A Call for Help

Everyone needs help at some point. Some of us are more able to ask for it than others. Some can’t ask at all. Imagine three horses. Neglected. Malnourished. Hip bones, spine, and ribs protruding, almost through the skin. No water. Left to die.

That’s what a sheriff found Monday, Leap Day, in a pasture outside of Bend, OR. Imagine that being your dog. Or your cat. Or your horse. Or any animal you love.

It’s a truly wonderful thing that the horse farm where I volunteer, Equine Outreach, gets phone calls from various sheriffs when they discover animals who are treated without regard.

The owner Joan got the call. She promptly did what needed to be done to rescue these three horses. A trailer was sent out to pick them up and bring them back to the farm. Sadly though, one of the three died on the spot. Before the trailer could arrive. Heartbreaking. Can you imagine this horse being so close to getting help but it wasn’t close enough?

Tuesday is my normal day to visit the rescue, do much needed chores, and socialize with the horses. I got to meet both Sassy and Custer (the two rescued horses from the day before). Sassy is only 3, black, and beautiful. Custer is 24, a mixture of white and beige, and beautiful too. They are both inquisitive, curious, and so appreciative of the apples I brought. Their water trough is filled to the brim and they have all the food they want and need. I wonder how long ago (if ever) they’ve experienced that. They get incredibly loving attention from each person who comes up to meet them. Their new life is going to be so much better.

Susan Grace Carroll, Life Coach, Bend, OR

All because of one woman who saw a need in this area.

Equine Outreach was started 13 years ago by Joan Steelhammer. They take in abandoned, abused, and neglected horses. They rehabilitate those that can be, and try to rehome them with loving, caring people, and families.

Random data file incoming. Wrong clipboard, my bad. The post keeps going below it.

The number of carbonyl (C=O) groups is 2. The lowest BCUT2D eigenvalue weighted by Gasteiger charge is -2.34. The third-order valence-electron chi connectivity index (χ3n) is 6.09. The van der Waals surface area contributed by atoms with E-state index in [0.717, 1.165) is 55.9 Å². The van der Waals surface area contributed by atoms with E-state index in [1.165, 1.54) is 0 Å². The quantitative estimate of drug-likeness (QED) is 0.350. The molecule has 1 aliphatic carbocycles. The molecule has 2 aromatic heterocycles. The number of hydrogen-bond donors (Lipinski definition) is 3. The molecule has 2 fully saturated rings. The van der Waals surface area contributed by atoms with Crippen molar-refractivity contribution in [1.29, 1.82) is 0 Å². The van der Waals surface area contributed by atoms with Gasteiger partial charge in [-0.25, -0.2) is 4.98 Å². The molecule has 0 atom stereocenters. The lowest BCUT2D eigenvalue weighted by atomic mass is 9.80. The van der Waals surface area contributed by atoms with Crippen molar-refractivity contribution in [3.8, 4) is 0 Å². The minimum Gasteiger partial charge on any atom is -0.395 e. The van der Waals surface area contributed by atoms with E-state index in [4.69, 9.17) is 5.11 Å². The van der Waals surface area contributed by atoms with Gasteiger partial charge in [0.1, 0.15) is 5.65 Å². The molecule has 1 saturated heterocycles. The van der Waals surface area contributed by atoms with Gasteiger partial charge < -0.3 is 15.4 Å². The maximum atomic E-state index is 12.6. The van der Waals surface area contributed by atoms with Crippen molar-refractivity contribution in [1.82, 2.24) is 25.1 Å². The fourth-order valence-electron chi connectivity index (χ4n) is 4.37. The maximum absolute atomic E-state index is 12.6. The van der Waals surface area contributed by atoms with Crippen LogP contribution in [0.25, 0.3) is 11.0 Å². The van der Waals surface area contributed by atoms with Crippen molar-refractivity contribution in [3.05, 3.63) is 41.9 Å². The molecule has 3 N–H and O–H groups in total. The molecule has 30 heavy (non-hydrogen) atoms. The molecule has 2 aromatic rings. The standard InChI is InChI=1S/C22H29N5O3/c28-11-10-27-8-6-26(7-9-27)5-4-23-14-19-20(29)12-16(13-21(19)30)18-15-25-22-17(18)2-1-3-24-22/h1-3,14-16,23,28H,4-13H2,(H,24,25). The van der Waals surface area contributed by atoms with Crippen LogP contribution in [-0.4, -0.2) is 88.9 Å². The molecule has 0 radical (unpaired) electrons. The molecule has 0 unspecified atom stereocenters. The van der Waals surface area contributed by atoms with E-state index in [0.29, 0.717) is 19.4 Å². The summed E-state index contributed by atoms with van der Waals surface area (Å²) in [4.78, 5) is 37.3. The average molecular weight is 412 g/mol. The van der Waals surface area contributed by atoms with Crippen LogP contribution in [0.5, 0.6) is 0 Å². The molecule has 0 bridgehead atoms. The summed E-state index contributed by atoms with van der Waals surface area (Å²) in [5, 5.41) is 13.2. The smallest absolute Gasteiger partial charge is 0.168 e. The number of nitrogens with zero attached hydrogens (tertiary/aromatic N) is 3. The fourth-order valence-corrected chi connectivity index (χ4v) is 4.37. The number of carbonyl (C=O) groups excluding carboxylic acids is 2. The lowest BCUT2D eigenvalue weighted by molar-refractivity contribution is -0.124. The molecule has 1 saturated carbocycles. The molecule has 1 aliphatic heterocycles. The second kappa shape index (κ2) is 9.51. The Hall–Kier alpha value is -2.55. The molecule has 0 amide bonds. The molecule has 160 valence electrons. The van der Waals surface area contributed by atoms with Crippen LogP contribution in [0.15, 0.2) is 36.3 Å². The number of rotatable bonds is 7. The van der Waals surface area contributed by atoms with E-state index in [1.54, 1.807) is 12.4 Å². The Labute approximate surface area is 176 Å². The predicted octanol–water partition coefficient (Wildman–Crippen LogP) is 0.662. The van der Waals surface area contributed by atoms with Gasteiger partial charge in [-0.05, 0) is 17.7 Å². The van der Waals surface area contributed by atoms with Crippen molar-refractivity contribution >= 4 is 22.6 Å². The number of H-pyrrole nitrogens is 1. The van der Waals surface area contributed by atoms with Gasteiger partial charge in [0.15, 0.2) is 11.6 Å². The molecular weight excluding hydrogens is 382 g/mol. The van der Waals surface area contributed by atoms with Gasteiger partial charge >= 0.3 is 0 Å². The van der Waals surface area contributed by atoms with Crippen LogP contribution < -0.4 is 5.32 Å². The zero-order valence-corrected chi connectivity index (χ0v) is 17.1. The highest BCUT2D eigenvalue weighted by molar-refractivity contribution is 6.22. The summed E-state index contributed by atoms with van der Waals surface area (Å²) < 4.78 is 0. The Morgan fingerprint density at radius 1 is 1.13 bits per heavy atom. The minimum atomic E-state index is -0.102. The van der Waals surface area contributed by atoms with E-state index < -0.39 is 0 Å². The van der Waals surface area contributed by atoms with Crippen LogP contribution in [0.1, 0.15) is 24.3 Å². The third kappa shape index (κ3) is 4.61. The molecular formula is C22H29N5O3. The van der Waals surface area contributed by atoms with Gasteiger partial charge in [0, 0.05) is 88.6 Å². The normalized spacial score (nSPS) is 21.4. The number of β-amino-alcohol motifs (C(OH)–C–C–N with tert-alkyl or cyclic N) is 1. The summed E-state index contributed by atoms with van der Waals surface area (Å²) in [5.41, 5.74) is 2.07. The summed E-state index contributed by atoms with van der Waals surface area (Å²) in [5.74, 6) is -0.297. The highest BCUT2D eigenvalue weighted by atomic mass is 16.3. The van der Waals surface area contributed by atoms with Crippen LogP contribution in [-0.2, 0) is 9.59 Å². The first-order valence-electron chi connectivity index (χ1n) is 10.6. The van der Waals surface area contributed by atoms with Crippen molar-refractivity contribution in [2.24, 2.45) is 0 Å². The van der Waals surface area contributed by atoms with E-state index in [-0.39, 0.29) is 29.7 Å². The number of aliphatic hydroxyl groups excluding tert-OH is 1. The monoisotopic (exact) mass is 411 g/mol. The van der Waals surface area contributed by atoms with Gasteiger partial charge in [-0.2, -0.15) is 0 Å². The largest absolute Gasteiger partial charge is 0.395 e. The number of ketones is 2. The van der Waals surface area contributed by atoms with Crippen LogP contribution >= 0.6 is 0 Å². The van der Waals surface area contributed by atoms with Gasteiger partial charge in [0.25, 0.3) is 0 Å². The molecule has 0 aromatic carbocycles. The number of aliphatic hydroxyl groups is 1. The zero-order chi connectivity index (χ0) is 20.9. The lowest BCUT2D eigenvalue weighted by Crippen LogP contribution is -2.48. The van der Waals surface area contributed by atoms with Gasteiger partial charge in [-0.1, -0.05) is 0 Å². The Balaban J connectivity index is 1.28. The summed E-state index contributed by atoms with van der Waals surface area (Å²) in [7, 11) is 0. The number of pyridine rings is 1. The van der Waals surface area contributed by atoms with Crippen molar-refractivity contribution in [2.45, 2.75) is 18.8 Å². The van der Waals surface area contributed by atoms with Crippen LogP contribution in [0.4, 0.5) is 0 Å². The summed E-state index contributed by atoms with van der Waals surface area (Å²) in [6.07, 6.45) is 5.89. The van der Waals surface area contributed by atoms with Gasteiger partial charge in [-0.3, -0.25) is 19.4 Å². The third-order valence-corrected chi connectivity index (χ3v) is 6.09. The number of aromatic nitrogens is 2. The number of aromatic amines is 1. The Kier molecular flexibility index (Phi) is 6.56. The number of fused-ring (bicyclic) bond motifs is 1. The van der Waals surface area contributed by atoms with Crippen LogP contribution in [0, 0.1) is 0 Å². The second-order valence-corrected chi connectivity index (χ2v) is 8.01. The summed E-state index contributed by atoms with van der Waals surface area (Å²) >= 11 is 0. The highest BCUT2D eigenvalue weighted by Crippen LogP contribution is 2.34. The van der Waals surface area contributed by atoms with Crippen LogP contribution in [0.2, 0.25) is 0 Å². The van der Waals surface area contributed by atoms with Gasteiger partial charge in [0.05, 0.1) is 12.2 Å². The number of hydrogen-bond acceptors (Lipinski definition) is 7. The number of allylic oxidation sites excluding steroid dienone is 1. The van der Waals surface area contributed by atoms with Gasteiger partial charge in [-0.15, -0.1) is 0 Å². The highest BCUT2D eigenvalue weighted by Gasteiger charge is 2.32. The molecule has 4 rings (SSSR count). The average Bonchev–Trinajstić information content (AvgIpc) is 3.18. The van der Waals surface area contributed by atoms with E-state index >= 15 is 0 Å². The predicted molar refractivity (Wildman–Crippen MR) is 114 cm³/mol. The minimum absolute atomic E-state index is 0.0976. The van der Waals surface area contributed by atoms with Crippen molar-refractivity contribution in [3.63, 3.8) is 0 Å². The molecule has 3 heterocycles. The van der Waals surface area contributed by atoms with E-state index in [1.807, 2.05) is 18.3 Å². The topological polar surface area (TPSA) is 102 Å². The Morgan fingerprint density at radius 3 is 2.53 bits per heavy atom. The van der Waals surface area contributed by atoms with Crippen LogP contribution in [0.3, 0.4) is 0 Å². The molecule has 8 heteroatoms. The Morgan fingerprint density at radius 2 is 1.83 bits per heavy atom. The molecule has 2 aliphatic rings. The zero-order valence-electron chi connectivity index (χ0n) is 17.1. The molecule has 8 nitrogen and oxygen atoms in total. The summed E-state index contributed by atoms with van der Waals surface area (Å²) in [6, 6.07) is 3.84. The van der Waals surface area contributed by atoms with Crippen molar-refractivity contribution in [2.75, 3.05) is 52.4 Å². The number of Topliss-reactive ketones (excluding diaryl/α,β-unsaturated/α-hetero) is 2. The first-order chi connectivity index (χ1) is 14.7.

As you can imagine, keeping a non-profit like this open takes some cash. If it weren’t for the grants, donations, and volunteers, the doors would have closed.

As we rolled into 2016, the lease payment on the 20 acre farm increased because of the way the loan was written. They are doing everything they can to get the word out to anyone willing to donate any amount of money to keep the gates open and not put the horses at risk.

I’m there weekly. I see the good being done. I see the incredibly gentle and loving way these horses are cared for by everyone. It is a beautiful thing when a horse becomes rehabilitated and can be put up for adoption, and can be re-homed to amazing people who can and will give them the attention and life they more than deserve.

I know you may not live anywhere near here. And giving money to a place you’ve never been or seen may hold no interest for you. But every now and then we hear about abuse and neglect and want to do something. If this is you and you’re willing, here is the link to donate. I believe you can donate any amount. Even $5.

If this isn’t you, it’s okay. I don’t give money to every cause I come across either. But if you know someone who loves horses, or even animals, and you think they might be willing, please forward this to them.

If this is you, awesome! Thank you!!! And if you know someone else who might be willing to donate, please forward this to them too.

Thank you so much for reading this to the end. I can’t wait to see Sassy and Custer when I return next week. A vet will have been there to check them out and I can bet these two horses, who are currently so very thin, will have a little more meat on their bones and a lot more love than they’ve received in a very long time.


Leave a comment on the blog below if you’d like.

If you think, “I know one friend who would really like this”, please forward it to them.

If you found this helpful, let me know. I’d love to hear from you.

~ Susan

Get Outside and Nurture Your Life

Where is your heart being pulled?

I know. I know. Valentine’s Day is tomorrow. And guess what? I’m not even going to talk about it. But it sure is a great play on words, don’t ya think? ;) Susan Grace Carroll, Life Coach, Bend, OR